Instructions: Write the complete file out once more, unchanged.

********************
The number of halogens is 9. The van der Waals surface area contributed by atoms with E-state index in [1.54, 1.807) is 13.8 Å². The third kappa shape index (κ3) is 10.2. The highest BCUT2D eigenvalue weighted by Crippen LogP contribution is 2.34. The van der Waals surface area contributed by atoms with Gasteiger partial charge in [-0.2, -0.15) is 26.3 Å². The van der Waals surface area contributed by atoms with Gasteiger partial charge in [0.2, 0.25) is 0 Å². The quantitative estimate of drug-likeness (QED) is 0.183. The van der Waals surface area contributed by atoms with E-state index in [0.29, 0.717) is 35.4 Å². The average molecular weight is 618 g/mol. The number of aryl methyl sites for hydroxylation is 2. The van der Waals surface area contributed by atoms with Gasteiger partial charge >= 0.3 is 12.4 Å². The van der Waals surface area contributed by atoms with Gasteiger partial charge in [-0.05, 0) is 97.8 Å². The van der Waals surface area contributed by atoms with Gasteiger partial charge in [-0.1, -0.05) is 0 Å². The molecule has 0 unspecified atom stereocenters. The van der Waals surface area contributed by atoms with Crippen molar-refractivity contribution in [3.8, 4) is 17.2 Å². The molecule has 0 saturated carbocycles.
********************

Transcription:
The number of halogens is 9. The van der Waals surface area contributed by atoms with E-state index in [1.54, 1.807) is 13.8 Å². The third kappa shape index (κ3) is 10.2. The highest BCUT2D eigenvalue weighted by Crippen LogP contribution is 2.34. The van der Waals surface area contributed by atoms with Gasteiger partial charge in [-0.2, -0.15) is 26.3 Å². The van der Waals surface area contributed by atoms with Gasteiger partial charge in [0.2, 0.25) is 0 Å². The quantitative estimate of drug-likeness (QED) is 0.183. The van der Waals surface area contributed by atoms with E-state index in [0.29, 0.717) is 35.4 Å². The average molecular weight is 618 g/mol. The number of aryl methyl sites for hydroxylation is 2. The van der Waals surface area contributed by atoms with Gasteiger partial charge >= 0.3 is 12.4 Å². The van der Waals surface area contributed by atoms with Gasteiger partial charge in [-0.05, 0) is 97.8 Å². The van der Waals surface area contributed by atoms with Gasteiger partial charge in [-0.1, -0.05) is 0 Å². The molecule has 0 unspecified atom stereocenters. The van der Waals surface area contributed by atoms with Crippen molar-refractivity contribution in [3.8, 4) is 17.2 Å². The molecule has 0 saturated carbocycles.